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On the day Sen. Chuck Schumer was threatening Supreme Court justices in front of pack of a cheering partisans, Representative Ayanna Pressley told the same crowd: "We have two alleged sexual predators on the bench of the highest court of the land, with the power to determine our reproductive freedoms. I still believe Anita Hill. And I still believe Dr. Christine Blasey Ford!"

Now, it is far more accurate to call Hill a "disgraced accuser" than Clarence Thomas an "alleged sexual predator." Not a single credible accuser — and Thomas had scores of subordinates working for him during his years in government — ever corroborated Hill's description of Thomas's actions.

Unlike Blasey Ford, whose nebulous and unverifiable accusations were decades old, Hill's allegations were a potential criminal matter. So the FBI investigated Hill's claims — though they found her reluctant to cooperate — and failed to uncover any evidence to substantiate the accusations. After the hearings, agents sent affidavits to the Senate accusing Hill of misleading them and the public, skipping portions of her story and offering testimony that contradicted what she had told law-enforcement officials. This part of the story rarely gets mentioned when the media recount her supposed heroics.

Accusing Thomas and Kavanaugh of being "alleged sexual predators" — which, incidentally, suggests something even worse than Hill's accusation — is a politically motivated slander. It is meant to undercut the authority of the court and to intimidate justices (and future nominees) who take the "wrong" side on the issue of life. For contemporary Democrats, the court exists primarily to safeguard the only constitutional "right" that really matters to them anymore: abortion.

In that regard, it's curious to see presidential hopeful Joe Biden, who has spent 40 years shifting his abortion position to appease the base of his party, being dragged by progressives for failing to give Hill the unrestrained ability to destroy Thomas back in 1991. After all, it was Biden who helped turn Senate Judiciary Committee hearings into nasty, hyper-politicized smear-fests that set the precedent for the Kavanaugh hearing.

In 1986, the year before Biden was lifted to chairmanship of the Senate Judiciary Committee, Antonin Scalia had been approved 98-0 by the Senate. There weren't really any Supreme Court confirmation battles before then. A year later, in 1987, Robert Bork — who, Warren Burger, the former chief justice, claimed was one of the most qualified jurist he'd seen in 50 years — would be grossly caricatured by real-life sexual harasser Ted Kennedy, who warned that "Robert Bork's America is a land in which women would be forced into back-alley abortions, blacks would sit at segregated lunch counters, rogue police could break down citizens' doors in midnight raids." Thomas would be accused of being a puppet of his white colleagues, among other racist stereotypes, merely for his ideological outlook. In those days, hyperbolic statements from senators were somewhat rare. Now they are a modus operandi.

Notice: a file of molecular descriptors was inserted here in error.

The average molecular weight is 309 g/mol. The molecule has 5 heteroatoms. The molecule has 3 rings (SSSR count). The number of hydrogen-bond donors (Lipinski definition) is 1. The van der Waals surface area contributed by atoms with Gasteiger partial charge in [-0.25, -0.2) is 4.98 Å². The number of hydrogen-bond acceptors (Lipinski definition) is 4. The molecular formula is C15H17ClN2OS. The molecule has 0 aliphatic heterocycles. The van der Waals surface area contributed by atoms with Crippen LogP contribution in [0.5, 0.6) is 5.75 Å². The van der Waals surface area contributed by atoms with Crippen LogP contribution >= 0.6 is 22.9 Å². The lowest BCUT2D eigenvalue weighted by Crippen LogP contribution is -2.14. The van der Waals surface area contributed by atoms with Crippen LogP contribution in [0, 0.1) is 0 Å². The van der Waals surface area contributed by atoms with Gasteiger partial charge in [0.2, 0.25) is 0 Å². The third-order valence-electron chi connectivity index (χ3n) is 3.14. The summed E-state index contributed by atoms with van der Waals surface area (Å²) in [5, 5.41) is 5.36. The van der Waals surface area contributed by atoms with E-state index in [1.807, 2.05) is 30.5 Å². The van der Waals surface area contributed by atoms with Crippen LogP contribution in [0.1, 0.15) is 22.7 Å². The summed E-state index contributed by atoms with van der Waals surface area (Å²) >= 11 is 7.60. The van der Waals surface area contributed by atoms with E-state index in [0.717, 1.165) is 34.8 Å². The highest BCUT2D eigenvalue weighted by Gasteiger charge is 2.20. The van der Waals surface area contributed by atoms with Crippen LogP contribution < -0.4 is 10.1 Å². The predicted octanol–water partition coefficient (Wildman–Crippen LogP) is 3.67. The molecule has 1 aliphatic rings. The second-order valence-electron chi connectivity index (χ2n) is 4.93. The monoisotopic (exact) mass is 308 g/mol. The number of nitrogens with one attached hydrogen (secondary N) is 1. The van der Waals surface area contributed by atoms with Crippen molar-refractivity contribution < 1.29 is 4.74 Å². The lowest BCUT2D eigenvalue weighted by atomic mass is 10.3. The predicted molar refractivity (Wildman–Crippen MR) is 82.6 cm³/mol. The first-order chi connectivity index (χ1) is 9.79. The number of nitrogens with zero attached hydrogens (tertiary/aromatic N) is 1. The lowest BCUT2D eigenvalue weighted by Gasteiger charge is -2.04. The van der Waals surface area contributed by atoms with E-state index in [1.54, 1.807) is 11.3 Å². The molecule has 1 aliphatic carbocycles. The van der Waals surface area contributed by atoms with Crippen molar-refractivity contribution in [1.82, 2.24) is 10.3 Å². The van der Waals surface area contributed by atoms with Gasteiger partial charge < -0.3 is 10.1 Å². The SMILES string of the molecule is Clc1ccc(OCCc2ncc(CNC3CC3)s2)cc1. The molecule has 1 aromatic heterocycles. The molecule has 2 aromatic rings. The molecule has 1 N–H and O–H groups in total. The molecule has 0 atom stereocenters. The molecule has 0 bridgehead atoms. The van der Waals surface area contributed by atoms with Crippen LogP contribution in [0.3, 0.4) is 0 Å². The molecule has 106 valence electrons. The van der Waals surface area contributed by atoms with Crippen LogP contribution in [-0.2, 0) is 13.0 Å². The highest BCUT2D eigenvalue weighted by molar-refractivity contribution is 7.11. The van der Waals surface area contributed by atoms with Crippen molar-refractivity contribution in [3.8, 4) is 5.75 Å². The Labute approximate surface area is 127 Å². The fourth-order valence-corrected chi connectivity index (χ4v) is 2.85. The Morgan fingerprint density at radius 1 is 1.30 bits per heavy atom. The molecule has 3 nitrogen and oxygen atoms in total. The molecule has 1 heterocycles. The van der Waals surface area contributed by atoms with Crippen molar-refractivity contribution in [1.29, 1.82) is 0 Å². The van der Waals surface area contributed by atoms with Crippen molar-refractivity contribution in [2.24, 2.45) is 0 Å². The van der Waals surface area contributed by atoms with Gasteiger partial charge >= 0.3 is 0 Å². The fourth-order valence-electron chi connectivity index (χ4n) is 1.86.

To be fair to Biden, he was an exceptionally incompetent and indecisive chairman, easily cowed and unable to control the hearings. After promising to support Bork, he switched his vote. After promising to afford Thomas some semblance of due process, he presided over what the future justice famously called a "high-tech lynching."

Biden now claims to regret that he "couldn't come up with a way" to give Hill "the kind of hearing she deserved." What does Biden think Hill deserved? Without any supporting evidence, the Senate gave her the opportunity to make her case. She was given enormous coverage by the media when her allegations emerged — leaked to the press, most likely by Democrats — despite the obvious problems with her story from the start. No one ever stopped Hill from telling that story. Hill still tells her story. Hill wrote a book telling her story. There are hagiographic movies and documentaries about her story. Even today, journalists interview her without a hint of journalistic skepticism.

Sensing that the issue might be problematic, Biden called Hill last year to apologize. Hill, a professor, wasn't impressed, saying, "I will be satisfied when I know that there is real change and real accountability and real purpose." Or, in other words, the patriarchy must unilaterally surrender to the poetic truth, rather than to the evidence — or, in Hill's case, to a lack of it.

If Biden should apologize to anyone, it's Clarence Thomas, or maybe the American people, for allowing judicial confirmation hearings to be turned into partisan-fueled character assassinations, weaponized to destroy the legitimacy of the Supreme Court — all in the service of nothing more noble than the killing of the unborn.

David Harsanyi is a senior writer at National Review and the author of the book "First Freedom: A Ride Through America's Enduring History With the Gun."

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